Obviously it’s a bit old now, because the market hasn’t offered anything comparable this year or last (except possibly the Sony G1), but when it was new the machine was distributed by the EmperorLinux guys, who were good about selling it to me with Debian on it instead of their usual RedHat distro.

The machine is a Sharp Actius MM20. It’s the size of one of those black-n-white covered composition books (my new desired form factor) and weighs a tad under two pounds. A very good box, if you can find one.

Unfortunately Sharp stopped making them, and everything Apple makes is a hulking monstrosity in comparison. When this one dies, I’ll be subject to the same plebeian millstones as everyone else :wink:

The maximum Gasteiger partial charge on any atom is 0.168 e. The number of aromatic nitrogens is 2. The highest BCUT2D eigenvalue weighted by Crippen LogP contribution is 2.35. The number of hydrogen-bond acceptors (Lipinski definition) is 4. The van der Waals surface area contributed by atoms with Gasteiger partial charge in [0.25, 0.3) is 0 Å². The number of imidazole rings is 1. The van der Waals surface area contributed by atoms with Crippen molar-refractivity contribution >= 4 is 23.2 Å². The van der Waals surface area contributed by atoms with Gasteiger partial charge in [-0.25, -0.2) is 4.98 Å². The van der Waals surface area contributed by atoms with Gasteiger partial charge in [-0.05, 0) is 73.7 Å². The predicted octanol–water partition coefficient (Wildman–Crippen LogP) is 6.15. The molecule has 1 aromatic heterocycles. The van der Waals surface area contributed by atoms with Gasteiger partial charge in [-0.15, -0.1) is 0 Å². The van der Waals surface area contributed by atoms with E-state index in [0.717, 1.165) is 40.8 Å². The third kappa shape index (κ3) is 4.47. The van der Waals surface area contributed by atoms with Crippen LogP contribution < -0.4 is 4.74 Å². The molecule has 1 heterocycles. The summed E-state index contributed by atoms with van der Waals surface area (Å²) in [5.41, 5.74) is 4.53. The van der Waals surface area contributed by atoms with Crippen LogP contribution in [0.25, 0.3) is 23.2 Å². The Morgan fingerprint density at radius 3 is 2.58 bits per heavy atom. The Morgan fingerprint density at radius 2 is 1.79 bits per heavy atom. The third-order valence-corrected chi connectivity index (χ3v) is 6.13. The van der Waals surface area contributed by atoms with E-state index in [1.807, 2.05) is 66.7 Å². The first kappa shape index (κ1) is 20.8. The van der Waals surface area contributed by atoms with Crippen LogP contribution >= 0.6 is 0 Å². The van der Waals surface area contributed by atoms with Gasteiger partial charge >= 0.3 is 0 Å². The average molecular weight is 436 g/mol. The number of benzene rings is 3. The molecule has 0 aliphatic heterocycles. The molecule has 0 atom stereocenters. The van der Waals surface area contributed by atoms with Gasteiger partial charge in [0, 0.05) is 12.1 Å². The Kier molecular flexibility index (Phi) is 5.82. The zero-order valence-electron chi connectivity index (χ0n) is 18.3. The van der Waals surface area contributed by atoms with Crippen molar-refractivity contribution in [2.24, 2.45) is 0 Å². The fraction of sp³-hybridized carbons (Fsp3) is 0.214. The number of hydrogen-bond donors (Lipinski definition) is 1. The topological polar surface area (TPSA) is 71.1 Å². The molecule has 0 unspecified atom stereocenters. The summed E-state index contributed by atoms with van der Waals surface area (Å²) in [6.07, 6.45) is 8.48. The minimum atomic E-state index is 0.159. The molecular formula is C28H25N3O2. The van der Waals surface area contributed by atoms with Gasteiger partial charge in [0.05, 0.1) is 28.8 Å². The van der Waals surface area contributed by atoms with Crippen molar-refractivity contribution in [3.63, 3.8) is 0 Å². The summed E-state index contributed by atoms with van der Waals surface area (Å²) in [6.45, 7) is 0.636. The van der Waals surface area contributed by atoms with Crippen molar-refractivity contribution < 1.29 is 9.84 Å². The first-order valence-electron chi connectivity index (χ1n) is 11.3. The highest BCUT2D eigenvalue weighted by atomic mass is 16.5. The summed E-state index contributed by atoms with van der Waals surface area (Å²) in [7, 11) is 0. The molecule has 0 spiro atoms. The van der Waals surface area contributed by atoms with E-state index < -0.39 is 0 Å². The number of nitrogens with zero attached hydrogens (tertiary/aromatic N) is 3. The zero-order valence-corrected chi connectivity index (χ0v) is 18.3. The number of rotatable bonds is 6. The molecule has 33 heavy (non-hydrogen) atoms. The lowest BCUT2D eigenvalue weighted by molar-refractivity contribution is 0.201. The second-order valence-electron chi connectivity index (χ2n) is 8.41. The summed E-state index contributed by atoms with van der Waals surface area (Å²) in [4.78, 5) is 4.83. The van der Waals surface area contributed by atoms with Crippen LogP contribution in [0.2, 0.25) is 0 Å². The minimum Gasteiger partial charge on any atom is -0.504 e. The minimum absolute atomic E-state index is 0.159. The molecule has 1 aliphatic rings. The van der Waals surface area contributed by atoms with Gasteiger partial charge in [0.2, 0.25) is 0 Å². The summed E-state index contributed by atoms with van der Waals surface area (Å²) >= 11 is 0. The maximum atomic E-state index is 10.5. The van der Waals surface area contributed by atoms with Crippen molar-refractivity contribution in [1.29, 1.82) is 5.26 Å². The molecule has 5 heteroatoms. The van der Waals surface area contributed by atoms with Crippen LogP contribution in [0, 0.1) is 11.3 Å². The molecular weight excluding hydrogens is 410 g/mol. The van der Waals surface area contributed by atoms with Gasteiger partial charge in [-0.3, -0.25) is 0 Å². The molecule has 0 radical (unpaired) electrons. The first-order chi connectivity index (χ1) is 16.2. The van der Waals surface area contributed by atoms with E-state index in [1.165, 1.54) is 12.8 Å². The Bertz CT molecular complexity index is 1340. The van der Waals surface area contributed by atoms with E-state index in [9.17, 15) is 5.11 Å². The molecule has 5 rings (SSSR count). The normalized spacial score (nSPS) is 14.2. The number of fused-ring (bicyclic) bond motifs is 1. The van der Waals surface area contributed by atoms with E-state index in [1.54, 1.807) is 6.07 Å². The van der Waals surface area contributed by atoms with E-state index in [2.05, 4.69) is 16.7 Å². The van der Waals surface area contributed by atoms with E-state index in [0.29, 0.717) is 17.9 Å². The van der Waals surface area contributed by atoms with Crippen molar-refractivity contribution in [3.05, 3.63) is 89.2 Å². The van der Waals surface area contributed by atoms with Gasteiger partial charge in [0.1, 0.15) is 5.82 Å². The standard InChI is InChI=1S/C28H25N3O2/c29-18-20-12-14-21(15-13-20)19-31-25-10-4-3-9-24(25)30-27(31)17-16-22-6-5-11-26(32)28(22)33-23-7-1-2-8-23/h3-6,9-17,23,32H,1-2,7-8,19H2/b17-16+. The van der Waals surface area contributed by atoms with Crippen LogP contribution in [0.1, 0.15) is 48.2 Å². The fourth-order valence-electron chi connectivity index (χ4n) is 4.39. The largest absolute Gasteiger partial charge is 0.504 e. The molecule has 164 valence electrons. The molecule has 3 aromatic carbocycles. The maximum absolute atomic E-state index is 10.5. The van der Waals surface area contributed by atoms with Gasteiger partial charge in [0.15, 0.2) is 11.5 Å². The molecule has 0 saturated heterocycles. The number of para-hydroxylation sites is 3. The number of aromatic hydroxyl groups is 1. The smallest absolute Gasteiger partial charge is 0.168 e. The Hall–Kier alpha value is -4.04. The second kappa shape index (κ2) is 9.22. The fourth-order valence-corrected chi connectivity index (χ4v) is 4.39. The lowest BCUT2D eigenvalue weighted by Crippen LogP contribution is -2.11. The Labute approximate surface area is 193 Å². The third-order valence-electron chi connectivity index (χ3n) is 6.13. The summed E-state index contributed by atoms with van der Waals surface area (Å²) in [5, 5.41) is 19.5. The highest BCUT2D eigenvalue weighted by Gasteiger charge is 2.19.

Hi edf,
Thanks for your reply.

Over here in UK, the country`s littered with small and not so small indie outfits who will put you a PC together to your own unique spec. You can litteraly specify every detail of the build. The only real restraining factor being compatibility.

By the way, Im not talking about indie chain-stores, I mean really small outfits. And... at a fraction of the price, of the big players. Dont you have anything like that in NY?

An ULTRALIGHTrunning linux sounds a strangely desirable,must have

Anyway, it was nice talking to you. Its 1am here so Im off to bed.

Good Night, Take care,